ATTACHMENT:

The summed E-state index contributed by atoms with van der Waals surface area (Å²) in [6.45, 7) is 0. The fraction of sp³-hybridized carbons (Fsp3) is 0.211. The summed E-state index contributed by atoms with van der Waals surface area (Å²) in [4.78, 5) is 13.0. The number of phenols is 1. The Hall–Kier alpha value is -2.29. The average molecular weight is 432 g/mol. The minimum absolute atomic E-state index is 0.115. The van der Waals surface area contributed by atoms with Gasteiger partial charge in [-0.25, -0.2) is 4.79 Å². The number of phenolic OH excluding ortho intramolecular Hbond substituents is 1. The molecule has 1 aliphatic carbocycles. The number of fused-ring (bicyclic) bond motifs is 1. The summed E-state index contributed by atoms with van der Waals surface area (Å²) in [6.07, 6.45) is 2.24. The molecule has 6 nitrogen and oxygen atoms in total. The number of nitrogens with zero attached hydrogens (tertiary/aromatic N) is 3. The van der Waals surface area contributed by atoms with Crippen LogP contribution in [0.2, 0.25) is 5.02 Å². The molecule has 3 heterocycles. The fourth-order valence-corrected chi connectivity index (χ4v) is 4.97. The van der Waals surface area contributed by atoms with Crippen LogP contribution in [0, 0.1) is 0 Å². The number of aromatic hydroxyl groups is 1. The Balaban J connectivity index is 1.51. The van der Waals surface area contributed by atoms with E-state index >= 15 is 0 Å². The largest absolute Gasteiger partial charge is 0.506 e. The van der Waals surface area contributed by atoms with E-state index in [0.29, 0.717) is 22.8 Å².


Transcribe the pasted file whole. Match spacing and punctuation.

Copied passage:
The summed E-state index contributed by atoms with van der Waals surface area (Å²) in [6.45, 7) is 0. The fraction of sp³-hybridized carbons (Fsp3) is 0.211. The summed E-state index contributed by atoms with van der Waals surface area (Å²) in [4.78, 5) is 13.0. The number of phenols is 1. The Hall–Kier alpha value is -2.29. The average molecular weight is 432 g/mol. The minimum absolute atomic E-state index is 0.115. The van der Waals surface area contributed by atoms with Gasteiger partial charge in [-0.25, -0.2) is 4.79 Å². The number of phenolic OH excluding ortho intramolecular Hbond substituents is 1. The molecule has 1 aliphatic carbocycles. The number of fused-ring (bicyclic) bond motifs is 1. The summed E-state index contributed by atoms with van der Waals surface area (Å²) in [6.07, 6.45) is 2.24. The molecule has 6 nitrogen and oxygen atoms in total. The number of nitrogens with zero attached hydrogens (tertiary/aromatic N) is 3. The van der Waals surface area contributed by atoms with Crippen LogP contribution in [0.2, 0.25) is 5.02 Å². The molecule has 3 heterocycles. The fourth-order valence-corrected chi connectivity index (χ4v) is 4.97. The van der Waals surface area contributed by atoms with Crippen LogP contribution in [0, 0.1) is 0 Å². The number of aromatic hydroxyl groups is 1. The Balaban J connectivity index is 1.51. The van der Waals surface area contributed by atoms with E-state index >= 15 is 0 Å². The largest absolute Gasteiger partial charge is 0.506 e. The van der Waals surface area contributed by atoms with E-state index in [0.29, 0.717) is 22.8 Å².